Doing Our Utmost to Declare the Good News
“Do your utmost to present yourself approved to God, a workman with nothing to be ashamed of.”—2 TIMOTHY 2:15.
1, 2. What growth in the ranks of full-time ministers have you observed? What has contributed to it?
“A FEW years ago, many of us thought that only those with special circumstances could pioneer,” wrote a pioneer, or full-time minister, in Japan. “It seems we were wrong. We are learning that only those with special circumstances cannot pioneer.”
2 That positive outlook has resulted in one of the most phenomenal growths in the ranks of full-time ministers among Jehovah’s Witnesses in recent years. Today in Japan, two out of every five Kingdom publishers are engaged in some form of full-time ministry. But this zealous spirit is not limited to Japan. In the last service year, the number of publishers around the world grew by 5 percent, whereas the number of full-time ministers increased by 22 percent. Clearly, Jehovah’s people have taken to heart the apostle Paul’s words: “Do your utmost to present yourself approved to God, a workman with nothing to be ashamed of.” (2 Timothy 2:15) Is this the case with you?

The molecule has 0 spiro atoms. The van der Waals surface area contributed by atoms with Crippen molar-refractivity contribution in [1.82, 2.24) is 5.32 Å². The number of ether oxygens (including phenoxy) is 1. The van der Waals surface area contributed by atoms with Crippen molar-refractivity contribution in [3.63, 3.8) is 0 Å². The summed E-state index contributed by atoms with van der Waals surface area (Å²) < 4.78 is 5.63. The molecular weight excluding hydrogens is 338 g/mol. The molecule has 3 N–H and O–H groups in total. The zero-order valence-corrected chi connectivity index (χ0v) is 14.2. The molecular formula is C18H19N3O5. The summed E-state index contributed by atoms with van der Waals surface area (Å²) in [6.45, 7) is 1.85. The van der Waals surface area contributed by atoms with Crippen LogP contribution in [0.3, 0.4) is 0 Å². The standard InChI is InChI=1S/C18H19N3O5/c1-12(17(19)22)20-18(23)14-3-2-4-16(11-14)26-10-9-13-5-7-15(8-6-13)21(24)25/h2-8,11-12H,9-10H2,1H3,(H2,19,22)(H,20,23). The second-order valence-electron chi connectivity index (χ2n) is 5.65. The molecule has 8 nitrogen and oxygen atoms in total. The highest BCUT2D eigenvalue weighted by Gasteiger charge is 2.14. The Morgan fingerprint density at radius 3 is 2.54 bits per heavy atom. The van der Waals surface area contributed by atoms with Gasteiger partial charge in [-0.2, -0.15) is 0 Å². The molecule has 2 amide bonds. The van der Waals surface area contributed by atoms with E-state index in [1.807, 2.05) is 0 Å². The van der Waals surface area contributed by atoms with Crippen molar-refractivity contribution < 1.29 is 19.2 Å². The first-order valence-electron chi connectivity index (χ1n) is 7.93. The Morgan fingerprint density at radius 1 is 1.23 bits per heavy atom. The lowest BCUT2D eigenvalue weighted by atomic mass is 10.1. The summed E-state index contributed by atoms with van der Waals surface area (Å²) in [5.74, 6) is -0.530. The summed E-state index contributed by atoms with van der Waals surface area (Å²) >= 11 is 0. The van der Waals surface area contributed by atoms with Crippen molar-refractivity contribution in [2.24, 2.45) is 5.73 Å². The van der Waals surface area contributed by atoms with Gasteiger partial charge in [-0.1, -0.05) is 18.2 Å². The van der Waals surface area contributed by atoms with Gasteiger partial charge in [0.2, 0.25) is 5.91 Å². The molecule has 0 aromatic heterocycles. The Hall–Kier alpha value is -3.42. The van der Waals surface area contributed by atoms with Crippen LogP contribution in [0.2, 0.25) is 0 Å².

“This Is What the Love of God Means”
3. What is the motivating force behind this growth?
3 When pioneers are asked why they have taken up the full-time ministry, invariably their answer is that it is because of their love for Jehovah God. (Matthew 22:37, 38) This, of course, is as it should be, for without love as the proper motive, any amount of effort would be in vain. (1 Corinthians 13:1-3) It is truly commendable that so many of our fellow Christians—in fact, an average of more than seven publishers in every congregation around the world—have made room in their lives to demonstrate their love for God in this way.